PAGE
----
We use cookies to enhance your experience on our website. By continuing to use our website, you are agreeing to our use of cookies. You can change your cookie settings at any time. Find out more


Music in the Late Twentieth Century


CHAPTER 4 The Third Revolution
Richard Taruskin

Nevertheless, Babbitt's remarks about taking the limits of the “auditory apparatus” as the limits of compositional technique have to be balanced, as always, against the inevitable slippage between what can be conceptualized in the act of composition (or analysis) and what can be parsed by the mind's ear in the act of listening. For those who consider that to be a problem, the electronic medium offers no solution. Among those who did so consider it was Varèse. Babbitt has recalled Varèse's excitement when he came up to the Columbia-Princeton Electronic Music Center and was given a demonstration of the Mark II synthesizer's capabilities. But Varèse has recorded his dismay at the paltry use to which the machine was being put, as he saw it, by the pompiers des douze sons46 (“bureaucrats of the twelve tones”), as he put it (in a whisper) to Stravinsky, and what he took to be the musically insignificant outcome of all the arduous precompositional planning that went into such administration.

More diplomatically, for publication, Varèse put it this way:

I am not impressed by most of today's electronic music. It does not seem to make full use of the unique possibilities of the medium, especially in regard to those questions of space and projection that have always concerned me. I am fascinated by the fact that through electronic means one can generate a sound instantaneously. On an instrument played by a human being you have to impose a musical thought through notation, then, usually much later, the player has to prepare himself in various ways to produce what will—one hopes—emerge as that sound. This is all so indirect compared with electronics, where you generate something “live” that can appear or disappear instantly and unpredictably. Consequently, you aren't programming something musical, something to be done, but using it directly, which gives an entirely different dimension to musical space and projection …. To me, working with electronic music is composing with living sounds, paradoxical though that may appear. […] I respect the twelve-tone discipline, and those who feel they need such discipline. But it seems much more fruitful to use the total sonic resources available to us …. I respect and admire Milton Babbitt, but he certainly represents a completely different view of electronic music from mine. It seems to me that he wants to exercise maximum control over certain materials, as if he were above them. But I want to be in the material, part of the acoustical vibration, so to speak. Babbitt composes his material first and then gives it to the synthesizer, while I want to generate something directly by electronic means …. I do not want an a priori control of all its aspects.47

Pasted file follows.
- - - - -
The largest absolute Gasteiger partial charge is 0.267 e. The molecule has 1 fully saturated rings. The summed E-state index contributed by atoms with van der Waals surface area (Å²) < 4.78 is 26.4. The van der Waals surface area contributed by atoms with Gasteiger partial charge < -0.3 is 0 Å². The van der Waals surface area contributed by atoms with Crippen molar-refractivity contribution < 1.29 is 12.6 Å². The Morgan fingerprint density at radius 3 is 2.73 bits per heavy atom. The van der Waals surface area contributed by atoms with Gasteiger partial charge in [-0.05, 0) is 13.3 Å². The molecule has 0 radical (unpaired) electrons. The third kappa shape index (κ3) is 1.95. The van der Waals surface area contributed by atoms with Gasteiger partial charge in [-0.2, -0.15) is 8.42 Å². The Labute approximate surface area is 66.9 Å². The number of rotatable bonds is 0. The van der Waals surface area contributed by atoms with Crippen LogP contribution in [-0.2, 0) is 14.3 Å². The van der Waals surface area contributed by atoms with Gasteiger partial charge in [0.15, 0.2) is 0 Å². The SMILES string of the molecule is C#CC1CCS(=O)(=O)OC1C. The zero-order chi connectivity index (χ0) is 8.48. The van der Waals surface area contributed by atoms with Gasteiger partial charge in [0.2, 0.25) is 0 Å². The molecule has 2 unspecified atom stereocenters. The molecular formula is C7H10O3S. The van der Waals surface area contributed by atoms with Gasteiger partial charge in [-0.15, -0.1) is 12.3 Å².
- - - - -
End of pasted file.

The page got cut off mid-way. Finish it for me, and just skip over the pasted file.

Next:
By the time he made these comments (1964), Varèse had managed, despite his advanced years (and his inability to work the electronic equipment without technical assistance), to produce three electronic compositions of his own, which he regarded as the crowning works of his career.

Having received the gift of an Ampex tape recorder, arranged by a painter friend in 1953, Varèse took the machine exactly where a Futurist might have been expected to take it, to iron foundries, sawmills, and other factories in and around Philadelphia. These sounds, augmented by recordings of gongs and other percussion instruments that he kept at home, provided the raw material for three tropes or interpolations of “organized sound” that impinged upon and commented on the music played by a typical Varèsian ensemble of four woodwind players on nine instruments, ten brass (including both bass and contrabass tubas), a piano, and five percussionists manning forty-eight instruments, in Déserts, his last big piece. He began writing it in 1949, adopting for the purpose some of the many sketches for Espace. When completed in 1954, it was Varèse's first finished ensemble score in more than twenty years.

Could the title have been a nod in response to Henry Miller's lonely encomium that punctuated, and perhaps consoled, Varèse's barren decade? That would be plausible, but Varèse offered an alternative reading of it that resonated with the existentialist mood of the early 1950s. In a program note solicited by Robert Craft to accompany the first recording of the work, Varèse wrote that, for him, the word “deserts” suggests not only “all physical deserts (of sand, sea, snow, of outer space, of empty city streets) but also the deserts in the mind of man; not only those stripped aspects of nature that suggest bareness, aloofness, timelessness, but also that remote inner space no telescope can reach, where man is alone, a world of mystery and essential loneliness.”48